Or on the other hand, what new needs are emerging in our technology sector, in our energy sector, in our mining sector, that truly cannot be filled by Canadians, and how quickly can we get people here from outside as part of our economic immigrant streams? It’s going to be a framework for partnership, for dialogue that will be much more substantive, much more sustained, and better organized than it ever has been today.

This is the real benefit of an EOI system. Government policy is important, but it is the hundreds and thousands of employers across Canada – small, medium and large – who principally determine our economic success, and who principally determine who will be hired and what skills are needed, and how many of each. While ensuring that the domestic workforce gets first consideration, we also want our immigration system to support and be aligned with employers’ needs for skilled workers.

This is the most exciting aspect of this program. We’ve never had this active a role, this direct a role, for employers in our economic immigration streams. There’s always been mediation, there’s always been delay, there’s always been a disconnect. We’re hoping to move all of those obstacles to one side and have a direct partnership and a direct influence from the needs of employers on the priorities of our Economic Immigration Program.

We’re also looking at ways we can reform the Immigrant Investor Program so we can make sure that it is working as intended, supporting the Canadian economy and attracting the best and brightest investors and entrepreneurs. And let me clear there, this is what the Speech from the Throne said yesterday as well, we want both the investment and the investors, their skills, their effort, their spirit of innovation because we know that is often more valuable than the dollars that they put on the table initially.

We’re looking at possible models to create a new pilot program for immigrant investors, one that will lead to active, direct and significant investments in private sector innovation and in Canadian economic growth. And I’ve had roundtable meetings across the country to hear what different stakeholders had to suggest. If any of you have views, please, now is the time to write us a letter or have a quick conversation. These roundtable meetings have been hugely beneficial, and have inspired many ideas on how to move forward with a revamped Immigrant Investor Program.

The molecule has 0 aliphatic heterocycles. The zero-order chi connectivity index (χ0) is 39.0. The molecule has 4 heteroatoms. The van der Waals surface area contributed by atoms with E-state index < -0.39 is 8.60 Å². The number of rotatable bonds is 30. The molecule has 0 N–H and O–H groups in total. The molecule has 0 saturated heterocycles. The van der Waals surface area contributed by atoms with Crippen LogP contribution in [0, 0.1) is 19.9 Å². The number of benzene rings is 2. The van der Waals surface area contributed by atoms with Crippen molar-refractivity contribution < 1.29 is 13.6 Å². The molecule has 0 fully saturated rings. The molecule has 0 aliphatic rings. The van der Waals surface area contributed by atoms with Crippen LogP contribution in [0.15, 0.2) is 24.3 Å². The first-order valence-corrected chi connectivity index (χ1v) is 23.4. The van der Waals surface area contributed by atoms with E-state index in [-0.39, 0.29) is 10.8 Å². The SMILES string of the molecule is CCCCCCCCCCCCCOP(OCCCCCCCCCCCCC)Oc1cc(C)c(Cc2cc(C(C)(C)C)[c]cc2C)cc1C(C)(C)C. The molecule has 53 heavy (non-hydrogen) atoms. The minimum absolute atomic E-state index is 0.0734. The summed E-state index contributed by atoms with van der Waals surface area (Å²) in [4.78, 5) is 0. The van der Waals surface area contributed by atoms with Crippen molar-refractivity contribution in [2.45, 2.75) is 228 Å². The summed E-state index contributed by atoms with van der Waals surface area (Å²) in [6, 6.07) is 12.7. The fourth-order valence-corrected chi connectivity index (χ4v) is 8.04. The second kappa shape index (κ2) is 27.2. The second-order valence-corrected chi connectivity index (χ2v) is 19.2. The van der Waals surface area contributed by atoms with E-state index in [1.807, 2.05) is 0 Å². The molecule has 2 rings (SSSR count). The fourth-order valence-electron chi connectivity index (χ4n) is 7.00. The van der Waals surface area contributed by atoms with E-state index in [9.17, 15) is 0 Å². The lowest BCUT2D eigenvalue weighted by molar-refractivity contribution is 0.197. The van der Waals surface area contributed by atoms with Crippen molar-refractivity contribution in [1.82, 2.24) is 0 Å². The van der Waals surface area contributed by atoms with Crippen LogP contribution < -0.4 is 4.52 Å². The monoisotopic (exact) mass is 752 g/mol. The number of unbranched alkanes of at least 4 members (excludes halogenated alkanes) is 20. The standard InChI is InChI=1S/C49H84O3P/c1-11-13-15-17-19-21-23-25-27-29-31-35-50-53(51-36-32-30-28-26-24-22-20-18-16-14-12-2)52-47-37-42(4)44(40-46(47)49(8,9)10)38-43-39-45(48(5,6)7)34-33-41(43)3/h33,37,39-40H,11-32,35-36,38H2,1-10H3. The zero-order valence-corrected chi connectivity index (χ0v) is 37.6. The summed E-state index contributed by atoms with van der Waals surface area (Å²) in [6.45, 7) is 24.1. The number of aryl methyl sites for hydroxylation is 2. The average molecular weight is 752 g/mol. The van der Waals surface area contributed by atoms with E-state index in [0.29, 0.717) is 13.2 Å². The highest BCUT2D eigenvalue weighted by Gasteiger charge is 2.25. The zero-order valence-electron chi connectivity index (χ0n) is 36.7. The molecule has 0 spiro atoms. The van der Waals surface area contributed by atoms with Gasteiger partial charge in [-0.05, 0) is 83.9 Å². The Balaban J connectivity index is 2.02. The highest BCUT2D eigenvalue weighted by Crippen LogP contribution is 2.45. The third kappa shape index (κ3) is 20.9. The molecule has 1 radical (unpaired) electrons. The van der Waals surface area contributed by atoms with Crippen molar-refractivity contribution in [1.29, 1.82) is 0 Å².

And you will have seen it was one of the major points on the to-do list for us from yesterday’s Speech from the Throne. I look forward to a revitalized program in this area, and to be able to unveil some of its provisions in the near future. Suffice it to say, improvements to our immigration programs continue for the betterment of Canada and Canadians.

These reforms are the foundation of the success of our immigration programs, but we all have a stake in ensuring that the positive momentum that we’ve had now for years in these programs, because of successful reforms, continues, and if anything, grows. We must endeavour to guarantee that skilled immigrants participate fully in Canada’s job market.

We have to focus on barriers, preventing even economic immigrants from working quickly. Every year that they are unable to get credentials recognized is a cost for them, a discouragement for them, and a very real cost for Canada. And their arrival in this country should help foster economic growth. That’s the objective.

You all have a role to play in ensuring that newcomers reach these goals. We welcome your involvement. Many of you are employers, you know better than anyone how important it is for our rapidly changing economy to have an immigration system that itself evolves quickly to meet those changing needs. So please get involved. Let us know, my team, the people you know at CIC here in Calgary, in other parts of the country, in Ottawa, what you think of our thinking and how we can make it better.